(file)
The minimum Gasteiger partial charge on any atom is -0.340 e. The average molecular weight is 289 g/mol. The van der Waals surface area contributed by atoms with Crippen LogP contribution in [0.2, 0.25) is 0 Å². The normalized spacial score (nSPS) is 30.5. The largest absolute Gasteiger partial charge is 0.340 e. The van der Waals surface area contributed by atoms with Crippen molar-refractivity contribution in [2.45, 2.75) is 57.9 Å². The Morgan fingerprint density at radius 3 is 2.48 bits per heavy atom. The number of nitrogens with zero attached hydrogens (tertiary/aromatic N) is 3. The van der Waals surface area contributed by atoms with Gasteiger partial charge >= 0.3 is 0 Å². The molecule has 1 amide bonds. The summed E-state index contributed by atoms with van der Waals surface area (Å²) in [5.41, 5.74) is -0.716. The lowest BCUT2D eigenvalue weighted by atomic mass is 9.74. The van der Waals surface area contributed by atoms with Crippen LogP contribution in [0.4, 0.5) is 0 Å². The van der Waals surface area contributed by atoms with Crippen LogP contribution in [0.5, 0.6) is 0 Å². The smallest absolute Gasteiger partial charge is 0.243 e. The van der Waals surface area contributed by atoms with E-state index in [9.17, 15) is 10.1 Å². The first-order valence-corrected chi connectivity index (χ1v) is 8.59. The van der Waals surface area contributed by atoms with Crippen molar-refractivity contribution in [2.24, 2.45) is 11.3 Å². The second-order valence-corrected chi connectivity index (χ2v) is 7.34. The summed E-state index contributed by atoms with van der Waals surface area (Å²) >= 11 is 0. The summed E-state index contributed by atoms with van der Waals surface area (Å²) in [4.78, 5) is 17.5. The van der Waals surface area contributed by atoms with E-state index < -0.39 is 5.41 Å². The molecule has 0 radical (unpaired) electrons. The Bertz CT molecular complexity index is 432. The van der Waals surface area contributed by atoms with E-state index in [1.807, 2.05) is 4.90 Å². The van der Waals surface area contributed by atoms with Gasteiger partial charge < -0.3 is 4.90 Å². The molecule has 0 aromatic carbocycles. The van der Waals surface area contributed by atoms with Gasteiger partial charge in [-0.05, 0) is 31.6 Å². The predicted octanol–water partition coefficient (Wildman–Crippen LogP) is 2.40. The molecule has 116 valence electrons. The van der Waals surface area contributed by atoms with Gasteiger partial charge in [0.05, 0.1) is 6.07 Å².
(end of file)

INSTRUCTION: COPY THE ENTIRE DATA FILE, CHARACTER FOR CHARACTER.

The minimum Gasteiger partial charge on any atom is -0.340 e. The average molecular weight is 289 g/mol. The van der Waals surface area contributed by atoms with Crippen LogP contribution in [0.2, 0.25) is 0 Å². The normalized spacial score (nSPS) is 30.5. The largest absolute Gasteiger partial charge is 0.340 e. The van der Waals surface area contributed by atoms with Crippen molar-refractivity contribution in [2.45, 2.75) is 57.9 Å². The Morgan fingerprint density at radius 3 is 2.48 bits per heavy atom. The number of nitrogens with zero attached hydrogens (tertiary/aromatic N) is 3. The van der Waals surface area contributed by atoms with Gasteiger partial charge >= 0.3 is 0 Å². The molecule has 1 amide bonds. The summed E-state index contributed by atoms with van der Waals surface area (Å²) in [5.41, 5.74) is -0.716. The lowest BCUT2D eigenvalue weighted by atomic mass is 9.74. The van der Waals surface area contributed by atoms with Crippen LogP contribution in [0.4, 0.5) is 0 Å². The van der Waals surface area contributed by atoms with Crippen LogP contribution in [0.5, 0.6) is 0 Å². The smallest absolute Gasteiger partial charge is 0.243 e. The van der Waals surface area contributed by atoms with E-state index in [9.17, 15) is 10.1 Å². The first-order valence-corrected chi connectivity index (χ1v) is 8.59. The van der Waals surface area contributed by atoms with Crippen molar-refractivity contribution in [2.24, 2.45) is 11.3 Å². The second-order valence-corrected chi connectivity index (χ2v) is 7.34. The summed E-state index contributed by atoms with van der Waals surface area (Å²) >= 11 is 0. The summed E-state index contributed by atoms with van der Waals surface area (Å²) in [4.78, 5) is 17.5. The van der Waals surface area contributed by atoms with E-state index < -0.39 is 5.41 Å². The molecule has 0 radical (unpaired) electrons. The Bertz CT molecular complexity index is 432. The van der Waals surface area contributed by atoms with E-state index in [1.807, 2.05) is 4.90 Å². The van der Waals surface area contributed by atoms with Gasteiger partial charge < -0.3 is 4.90 Å². The molecule has 0 aromatic carbocycles. The van der Waals surface area contributed by atoms with Gasteiger partial charge in [-0.05, 0) is 31.6 Å². The predicted octanol–water partition coefficient (Wildman–Crippen LogP) is 2.40. The molecule has 116 valence electrons. The van der Waals surface area contributed by atoms with Gasteiger partial charge in [0.05, 0.1) is 6.07 Å².